departed. It was to appease his wounded vanity that a Russian official presented him with a motor-car which had been brought to Urga at vast expenditure of effort and money. When I asked what he could have been expected to do with it, for roads there were none, the answer was that to the divine one with fifteen thousand lamas to do his bidding, anything was possible. A road was, indeed, constructed to the Bogdo's summer retreat, a few miles away, but alas! no chauffeur was supplied with the motor-car, and it would not run of itself. When I passed through Urga last year I was told that the undaunted Bogdo had ordered a second car, fully equipped with chauffeur and all, from America, which was even then at Tientsin, so by now he may be getting stuck in the muddy lanes of the Sacred City,—unless he has put away such childish things to take up the farce of governing Mongolia under Russian guidance.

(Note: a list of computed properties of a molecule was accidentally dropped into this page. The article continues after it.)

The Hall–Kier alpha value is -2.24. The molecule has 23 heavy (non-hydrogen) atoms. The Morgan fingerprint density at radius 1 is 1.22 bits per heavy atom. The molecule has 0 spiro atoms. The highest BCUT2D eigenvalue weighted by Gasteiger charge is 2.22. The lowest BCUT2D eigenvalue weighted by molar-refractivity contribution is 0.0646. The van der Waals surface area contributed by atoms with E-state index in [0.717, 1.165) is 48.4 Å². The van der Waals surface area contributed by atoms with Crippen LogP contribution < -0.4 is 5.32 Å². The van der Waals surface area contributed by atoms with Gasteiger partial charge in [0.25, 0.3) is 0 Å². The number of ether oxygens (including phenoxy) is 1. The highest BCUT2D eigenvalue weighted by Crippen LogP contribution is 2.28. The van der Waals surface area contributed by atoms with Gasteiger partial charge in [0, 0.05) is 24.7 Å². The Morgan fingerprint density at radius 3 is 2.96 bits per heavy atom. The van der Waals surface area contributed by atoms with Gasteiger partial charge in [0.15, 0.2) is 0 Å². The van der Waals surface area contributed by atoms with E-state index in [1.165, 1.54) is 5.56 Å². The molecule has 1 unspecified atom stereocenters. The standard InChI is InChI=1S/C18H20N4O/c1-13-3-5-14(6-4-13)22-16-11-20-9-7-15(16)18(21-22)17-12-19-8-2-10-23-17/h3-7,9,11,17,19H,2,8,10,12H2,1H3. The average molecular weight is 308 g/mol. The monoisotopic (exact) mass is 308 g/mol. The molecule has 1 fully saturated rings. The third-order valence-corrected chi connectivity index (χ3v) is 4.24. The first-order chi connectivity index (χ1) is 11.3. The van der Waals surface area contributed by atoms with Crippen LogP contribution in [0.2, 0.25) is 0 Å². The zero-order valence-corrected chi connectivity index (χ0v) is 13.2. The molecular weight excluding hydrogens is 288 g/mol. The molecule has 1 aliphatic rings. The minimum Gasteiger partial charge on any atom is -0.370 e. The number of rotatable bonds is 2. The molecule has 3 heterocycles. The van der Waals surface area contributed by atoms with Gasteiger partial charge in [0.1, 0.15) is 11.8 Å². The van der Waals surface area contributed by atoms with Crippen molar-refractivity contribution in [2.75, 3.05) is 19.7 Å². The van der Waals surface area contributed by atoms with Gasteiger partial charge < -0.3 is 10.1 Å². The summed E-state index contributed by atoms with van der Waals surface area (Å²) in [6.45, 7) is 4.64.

For more than three hundred years Lamaism has held Mongolia in its grip, checking the development of the country, sapping the vitality and self-respect of the people. More even than every other man you meet is a lama, for it is estimated, by those who know the situation best, that five eighths of the men are lamas, red or yellow, and the evil is on the increase. At least, two generations ago Abbé Huc placed the proportion at one in three. But lamas are not all of one sort. There are those who live in com-